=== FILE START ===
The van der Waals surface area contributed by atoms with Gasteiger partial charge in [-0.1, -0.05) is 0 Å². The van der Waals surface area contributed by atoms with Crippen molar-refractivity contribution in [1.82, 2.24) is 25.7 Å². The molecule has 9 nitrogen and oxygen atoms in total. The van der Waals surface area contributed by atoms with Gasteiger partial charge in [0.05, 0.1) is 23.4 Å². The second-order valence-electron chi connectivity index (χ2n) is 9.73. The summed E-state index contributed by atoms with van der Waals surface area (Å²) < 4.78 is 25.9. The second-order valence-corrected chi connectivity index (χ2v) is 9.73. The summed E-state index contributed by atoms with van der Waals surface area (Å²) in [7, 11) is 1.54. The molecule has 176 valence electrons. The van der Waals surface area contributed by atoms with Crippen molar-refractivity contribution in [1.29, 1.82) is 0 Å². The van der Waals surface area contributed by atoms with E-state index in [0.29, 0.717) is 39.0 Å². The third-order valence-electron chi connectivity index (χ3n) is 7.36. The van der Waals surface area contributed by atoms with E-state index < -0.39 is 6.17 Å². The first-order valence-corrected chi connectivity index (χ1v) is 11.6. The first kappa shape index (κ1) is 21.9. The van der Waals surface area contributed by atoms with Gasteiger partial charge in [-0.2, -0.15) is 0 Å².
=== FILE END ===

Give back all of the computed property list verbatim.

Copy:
The van der Waals surface area contributed by atoms with Gasteiger partial charge in [-0.1, -0.05) is 0 Å². The van der Waals surface area contributed by atoms with Crippen molar-refractivity contribution in [1.82, 2.24) is 25.7 Å². The molecule has 9 nitrogen and oxygen atoms in total. The van der Waals surface area contributed by atoms with Gasteiger partial charge in [0.05, 0.1) is 23.4 Å². The second-order valence-electron chi connectivity index (χ2n) is 9.73. The summed E-state index contributed by atoms with van der Waals surface area (Å²) < 4.78 is 25.9. The second-order valence-corrected chi connectivity index (χ2v) is 9.73. The summed E-state index contributed by atoms with van der Waals surface area (Å²) in [7, 11) is 1.54. The molecule has 176 valence electrons. The van der Waals surface area contributed by atoms with Crippen molar-refractivity contribution in [1.29, 1.82) is 0 Å². The van der Waals surface area contributed by atoms with E-state index in [0.29, 0.717) is 39.0 Å². The third-order valence-electron chi connectivity index (χ3n) is 7.36. The van der Waals surface area contributed by atoms with E-state index < -0.39 is 6.17 Å². The first-order valence-corrected chi connectivity index (χ1v) is 11.6. The first kappa shape index (κ1) is 21.9. The van der Waals surface area contributed by atoms with Gasteiger partial charge in [-0.2, -0.15) is 0 Å².